Nestled away in the wooded outskirts of Arecibo, Puerto Rico sits a gigantic, man-made crater. It’s not actually a crater, but a radio telescope called Arecibo Observatory built in the sixties by Cornell University in collaboration with the Air Force Cambridge Research Laboratory.
Unlike optical telescopes which gather images using visible light waves, radio telescopes use low frequency radio waves and the telescope needs to be tucked away in the woods so that it doesn’t receive interference from nearby radio and television signals. Puerto Rico was chosen as the location because it is near the equator, allowing maximum ability to study celestial bodies.
The Arecibo Observatory looks like a giant crater because it utilizes a spherical reflector, a concave mirror that focuses light rays into one focal point for optimal focus on one image. However, there is a whole lot more to this contraption than the crater-like reflector. Once the image is collected by the reflector, it is picked up by the receiver hanging above the dish by cables that are connected to three concrete towers. The receiver moves about and rotates above the spherical reflector in order to pick up different signals from different directions. This is the largest telescope of its kind, and it has been used in various fascinating scientific projects and discoveries.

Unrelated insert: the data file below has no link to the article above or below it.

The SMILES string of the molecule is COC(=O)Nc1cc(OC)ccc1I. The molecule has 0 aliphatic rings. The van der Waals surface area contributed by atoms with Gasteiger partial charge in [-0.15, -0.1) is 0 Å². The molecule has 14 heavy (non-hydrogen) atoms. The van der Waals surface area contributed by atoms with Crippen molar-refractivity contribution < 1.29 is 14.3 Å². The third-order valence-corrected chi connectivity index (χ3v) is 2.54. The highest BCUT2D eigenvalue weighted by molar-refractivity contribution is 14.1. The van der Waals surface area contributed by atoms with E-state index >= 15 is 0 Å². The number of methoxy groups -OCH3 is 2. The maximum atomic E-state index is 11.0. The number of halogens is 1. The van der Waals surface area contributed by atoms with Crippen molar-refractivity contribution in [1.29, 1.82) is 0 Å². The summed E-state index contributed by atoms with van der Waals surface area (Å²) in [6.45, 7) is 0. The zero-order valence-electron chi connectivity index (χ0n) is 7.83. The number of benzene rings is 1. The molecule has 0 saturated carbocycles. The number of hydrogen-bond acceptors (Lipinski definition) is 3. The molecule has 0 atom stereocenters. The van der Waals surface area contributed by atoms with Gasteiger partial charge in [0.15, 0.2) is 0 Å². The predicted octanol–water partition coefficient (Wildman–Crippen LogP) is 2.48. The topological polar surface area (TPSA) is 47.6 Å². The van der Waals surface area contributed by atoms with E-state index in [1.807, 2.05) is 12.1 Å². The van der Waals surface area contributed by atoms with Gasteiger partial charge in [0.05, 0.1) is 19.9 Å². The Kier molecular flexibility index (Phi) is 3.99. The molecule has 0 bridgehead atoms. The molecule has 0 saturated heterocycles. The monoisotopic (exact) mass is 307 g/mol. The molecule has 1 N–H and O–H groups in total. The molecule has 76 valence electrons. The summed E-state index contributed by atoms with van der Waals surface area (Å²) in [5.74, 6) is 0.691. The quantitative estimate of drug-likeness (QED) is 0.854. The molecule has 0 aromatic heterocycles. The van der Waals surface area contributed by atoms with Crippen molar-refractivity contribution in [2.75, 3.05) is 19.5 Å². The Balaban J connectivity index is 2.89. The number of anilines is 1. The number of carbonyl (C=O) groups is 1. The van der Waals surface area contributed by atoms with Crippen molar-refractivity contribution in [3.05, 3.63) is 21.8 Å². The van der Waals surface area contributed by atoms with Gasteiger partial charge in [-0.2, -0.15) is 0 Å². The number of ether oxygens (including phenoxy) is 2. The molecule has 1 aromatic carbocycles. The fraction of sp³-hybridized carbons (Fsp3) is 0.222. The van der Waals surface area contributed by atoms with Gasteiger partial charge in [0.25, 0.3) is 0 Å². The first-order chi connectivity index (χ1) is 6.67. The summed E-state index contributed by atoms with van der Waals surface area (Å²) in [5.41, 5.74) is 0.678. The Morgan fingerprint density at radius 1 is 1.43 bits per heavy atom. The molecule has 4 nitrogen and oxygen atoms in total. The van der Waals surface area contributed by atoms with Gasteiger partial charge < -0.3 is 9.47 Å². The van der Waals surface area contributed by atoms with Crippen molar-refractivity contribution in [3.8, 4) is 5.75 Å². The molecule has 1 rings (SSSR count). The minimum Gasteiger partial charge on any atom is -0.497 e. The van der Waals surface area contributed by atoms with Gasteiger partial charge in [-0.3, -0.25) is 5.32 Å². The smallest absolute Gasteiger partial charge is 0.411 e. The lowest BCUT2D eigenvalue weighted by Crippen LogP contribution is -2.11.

Operation of the telescope began in 1964, and it has contributed to many scientific breakthroughs since then: from finding evidence of neutron stars, to discovering various pulsars and planets outside of our solar system, to finding molecules that are precursors for life in a faraway galaxy. The most famous project that the Arecibo Observatory has contributed to is SETI, or Search for Extraterrestrial Intelligence. As the names suggests, this project is dedicated to searching for signs of life or intelligence in outer space, using data collected from the Arecibo telescope. The subproject, [email protected], allows internet volunteers to help analyze the massive quantities of data.
While nothing so far has been found that points to the existence of extraterrestrial life, this project provokes intriguing questions. Can Earth really be the only planet in the entire universe that contains living organisms? If extraterrestrial life does exist, will we ever be able to come into contact with it? Are there beings out there that are more intelligent and powerful than we are? Have we already been observed by some other alien species, the way we are attempting to observe them with this telescope?
Questions like these are sure to make the spine tingle, and have in fact already been asked by certain movies that have featured the Arecibo telescope. The most notable of these was Contact in 1997, which stars Jodie Foster as a woman who discovers evidence of extraterrestrial life at the Arecibo Observatory while working for SETI and tries to make contact with it. The telescope was also featured in the James Bond movie GoldenEye, an episode of The X-Files, the TV program Cosmos: A Personal Voyage, and various novels.
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